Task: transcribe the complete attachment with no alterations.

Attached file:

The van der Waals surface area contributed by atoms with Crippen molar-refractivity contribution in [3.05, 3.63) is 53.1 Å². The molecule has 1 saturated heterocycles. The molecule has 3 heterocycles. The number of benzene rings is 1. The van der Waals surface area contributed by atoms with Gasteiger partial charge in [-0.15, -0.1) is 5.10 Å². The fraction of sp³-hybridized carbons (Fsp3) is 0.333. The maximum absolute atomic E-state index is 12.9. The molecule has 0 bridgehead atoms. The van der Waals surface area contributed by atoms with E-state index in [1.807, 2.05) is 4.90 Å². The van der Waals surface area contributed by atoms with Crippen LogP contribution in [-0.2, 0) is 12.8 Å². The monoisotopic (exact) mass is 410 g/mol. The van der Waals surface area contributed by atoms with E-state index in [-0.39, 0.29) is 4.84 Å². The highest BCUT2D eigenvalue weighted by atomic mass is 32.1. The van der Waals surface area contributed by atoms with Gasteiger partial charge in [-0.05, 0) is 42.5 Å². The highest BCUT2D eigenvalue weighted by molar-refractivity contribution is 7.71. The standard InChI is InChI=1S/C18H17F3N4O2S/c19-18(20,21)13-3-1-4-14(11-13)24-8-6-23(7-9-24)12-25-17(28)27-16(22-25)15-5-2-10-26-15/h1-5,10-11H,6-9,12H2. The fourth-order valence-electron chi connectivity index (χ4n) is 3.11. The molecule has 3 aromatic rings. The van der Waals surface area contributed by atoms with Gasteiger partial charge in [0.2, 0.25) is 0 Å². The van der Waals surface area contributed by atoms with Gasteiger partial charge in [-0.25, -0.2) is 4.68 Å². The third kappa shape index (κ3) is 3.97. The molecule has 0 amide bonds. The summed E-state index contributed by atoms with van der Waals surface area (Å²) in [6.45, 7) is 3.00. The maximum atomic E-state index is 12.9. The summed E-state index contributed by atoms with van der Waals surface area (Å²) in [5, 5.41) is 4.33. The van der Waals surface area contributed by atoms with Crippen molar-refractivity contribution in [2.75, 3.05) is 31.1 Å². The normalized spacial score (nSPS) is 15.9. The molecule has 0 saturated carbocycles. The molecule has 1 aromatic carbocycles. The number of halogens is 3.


The van der Waals surface area contributed by atoms with Crippen molar-refractivity contribution in [3.05, 3.63) is 53.1 Å². The molecule has 1 saturated heterocycles. The molecule has 3 heterocycles. The number of benzene rings is 1. The van der Waals surface area contributed by atoms with Gasteiger partial charge in [-0.15, -0.1) is 5.10 Å². The fraction of sp³-hybridized carbons (Fsp3) is 0.333. The maximum absolute atomic E-state index is 12.9. The molecule has 0 bridgehead atoms. The van der Waals surface area contributed by atoms with E-state index in [1.807, 2.05) is 4.90 Å². The van der Waals surface area contributed by atoms with Crippen LogP contribution in [-0.2, 0) is 12.8 Å². The monoisotopic (exact) mass is 410 g/mol. The van der Waals surface area contributed by atoms with E-state index in [-0.39, 0.29) is 4.84 Å². The highest BCUT2D eigenvalue weighted by atomic mass is 32.1. The van der Waals surface area contributed by atoms with Gasteiger partial charge in [-0.05, 0) is 42.5 Å². The highest BCUT2D eigenvalue weighted by molar-refractivity contribution is 7.71. The standard InChI is InChI=1S/C18H17F3N4O2S/c19-18(20,21)13-3-1-4-14(11-13)24-8-6-23(7-9-24)12-25-17(28)27-16(22-25)15-5-2-10-26-15/h1-5,10-11H,6-9,12H2. The fourth-order valence-electron chi connectivity index (χ4n) is 3.11. The molecule has 3 aromatic rings. The van der Waals surface area contributed by atoms with Gasteiger partial charge in [0.2, 0.25) is 0 Å². The van der Waals surface area contributed by atoms with Gasteiger partial charge in [-0.25, -0.2) is 4.68 Å². The third kappa shape index (κ3) is 3.97. The molecule has 0 amide bonds. The summed E-state index contributed by atoms with van der Waals surface area (Å²) in [6.45, 7) is 3.00. The maximum atomic E-state index is 12.9. The summed E-state index contributed by atoms with van der Waals surface area (Å²) in [5, 5.41) is 4.33. The van der Waals surface area contributed by atoms with Crippen molar-refractivity contribution in [2.75, 3.05) is 31.1 Å². The normalized spacial score (nSPS) is 15.9. The molecule has 0 saturated carbocycles. The molecule has 1 aromatic carbocycles. The number of halogens is 3.